The shocking Diabetes Mellitus statistics

  • 425 Million /globally are currently diagnosed
  • Will rise to 629 million by 2045 if rising the trend continues
  • 327 Million are of working age
  • 1 in 2 Adults are undiagnosed
  • 7% of South African population has Diabetes ie 3.85 million aged between 21 – 79 years old

The dangers of excessive consumption of sugar is well documented and how it negatively affects the health status of individuals but even more so for diabetics have been a focus area for the last few years or even decades.

The typical South African consumes 24 teaspoons of sugar daily – more than double the World Health Organization guidelines for daily intake!

But is the alternative healthier? There is a lot of controversy regarding sugar substitutes / alternative sweeteners and which is better for people living with diabetes.

Sugars that don’t affect blood sugar levels

Non-nutritive sweeteners such as Aspartame, Sucralose, Saccharine, Stevia, Xylitol, and Neotame are so popular due to it being approximately 300 to 13000 times sweeter than sugar but has no nutritional value (meaning no or low kilojoules).

Although artificial sweeteners may help to reduce total energy intake, the effectiveness in weight loss or diabetes management has not yet been established. We think fewer calories consumed = less weight gained or more weight lost right?

However, according to a recent review, regular consumption of non-nutritive sweeteners is related to an increase in BMI. This might be explained by sweeteners being associated with an amplifying of general cravings and appetite.

Despite this, and this is imperative: sweeteners are not all the same. They have different biochemical structures, with different routes of metabolization and absorption. Certain sweeteners metabolize differently and are therefore better than others in maintaining blood glucose and weight management.

Let us look at a few different sweeteners and how they weigh up!

Sucralose

Sucralose (also sold as “Splenda”) is 600 times sweeter than normal sugar. Sucralose is mostly secreted which means it does not get absorbed in the body. Although this might sound great, don’t be so quick to jump on the bandwagon – Sucralose has been associated with inflammation, and there is still ongoing research on whether it increases blood glucose level. The data is leaning towards a no for diabetics as long-term use can cause insulin resistance. It is also worth mentioning that added table sugar, if consumed in excess, also causes inflammation and has also been associated with insulin resistance.

Conclusion: Consuming Sucralose (or normal sugar) in excess over a long period of time it has been linked to inflammation. Sucralose should rather be avoided if you are diagnosed with any inflammatory diseases such as Rheumatoid arthritis or Crohn’s disease as it can worsen the inflammatory state.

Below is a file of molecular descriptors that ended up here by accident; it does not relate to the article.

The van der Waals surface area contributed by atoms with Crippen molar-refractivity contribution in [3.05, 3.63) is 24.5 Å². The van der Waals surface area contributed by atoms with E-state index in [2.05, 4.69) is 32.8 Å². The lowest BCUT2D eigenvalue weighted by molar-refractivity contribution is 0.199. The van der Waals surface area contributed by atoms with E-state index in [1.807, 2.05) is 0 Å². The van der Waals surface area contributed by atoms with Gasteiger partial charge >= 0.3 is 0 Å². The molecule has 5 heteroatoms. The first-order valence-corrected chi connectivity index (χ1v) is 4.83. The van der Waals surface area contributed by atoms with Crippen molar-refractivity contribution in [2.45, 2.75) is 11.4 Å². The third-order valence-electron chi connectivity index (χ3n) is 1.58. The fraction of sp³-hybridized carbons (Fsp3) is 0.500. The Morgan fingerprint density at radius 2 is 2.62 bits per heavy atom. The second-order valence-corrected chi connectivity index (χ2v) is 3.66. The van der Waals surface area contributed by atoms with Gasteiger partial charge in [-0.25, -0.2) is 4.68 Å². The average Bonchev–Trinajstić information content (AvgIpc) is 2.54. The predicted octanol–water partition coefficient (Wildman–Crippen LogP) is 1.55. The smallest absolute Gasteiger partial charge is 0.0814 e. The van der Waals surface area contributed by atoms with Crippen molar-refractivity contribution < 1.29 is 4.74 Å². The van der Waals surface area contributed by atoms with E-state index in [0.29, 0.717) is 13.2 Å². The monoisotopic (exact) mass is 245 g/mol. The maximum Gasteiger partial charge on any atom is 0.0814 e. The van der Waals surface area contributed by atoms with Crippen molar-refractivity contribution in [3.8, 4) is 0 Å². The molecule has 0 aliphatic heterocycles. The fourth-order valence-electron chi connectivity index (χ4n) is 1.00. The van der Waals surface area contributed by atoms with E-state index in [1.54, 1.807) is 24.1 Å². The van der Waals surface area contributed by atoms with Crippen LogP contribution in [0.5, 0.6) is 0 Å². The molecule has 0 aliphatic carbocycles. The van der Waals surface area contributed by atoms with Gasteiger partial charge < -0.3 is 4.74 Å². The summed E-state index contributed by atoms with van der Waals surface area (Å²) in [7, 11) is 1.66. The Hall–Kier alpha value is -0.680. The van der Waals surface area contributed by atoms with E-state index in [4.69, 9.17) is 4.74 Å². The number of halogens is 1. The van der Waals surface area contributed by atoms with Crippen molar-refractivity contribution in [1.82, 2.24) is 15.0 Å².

Aspartame

Aspartame is mostly used in sugar-free or low sugar drinks and Iced Tea lite.

After a lot of spotlight was on Aspartame after being accused to cause cancer, recent human studies proved aspartame had no carcinogenic effect. However, it is worthwhile to note that it is still not beneficial for your health and more specifically gut health as aspartame increases certain bacteria in your gut that are directly associated with weight gain. Furthermore, the long-term (more than 10 years) use of Aspartame has been negatively associated with cardiac health. Lastly, Aspartame also leads to an increase in carbohydrate cravings, which can lead to increased appetite.

Conclusion: Although Aspartame was set-free from being cancer causing, it still increases carbohydrate cravings and the effect it has on gut-health and cardiac health shouldn’t be neglected. Remember that moderation is key and try to replace diet drinks with infused water or homemade iced teas (rooibos is such a good option). But if you still plan consume Aspartame, be sure to include extra fibrous vegetables or even a probiotic to keep the microbiota in balance.

Stevia, Erythritol and Xylitol

Stevia, Erythritol, and Xylitol have been categorised as natural sweeteners. The benefits of these sweeteners are that they don’t need insulin to be metabolised and therefore improves glucose tolerance and reduces insulin levels.

Stevia does have an undesirable bitter aftertaste and the Erythritol and Xylitol are quite expensive (roughly R150-160p/kg).

But it seems worth it, because when consuming these natural sweeteners, the rewards system is activated leaving you feeling satisfied. And in contrast to the previous mentioned sweeteners; they do not increase cravings.

Conclusion: Stevia and Xylitol is superior; it can improve glucose levels and aid in weight management, in comparison to the other artificial sweeteners. Still, moderation remains a key factor in any healthy diet and therefore using it sparingly will benefit your health as well as your wallet!

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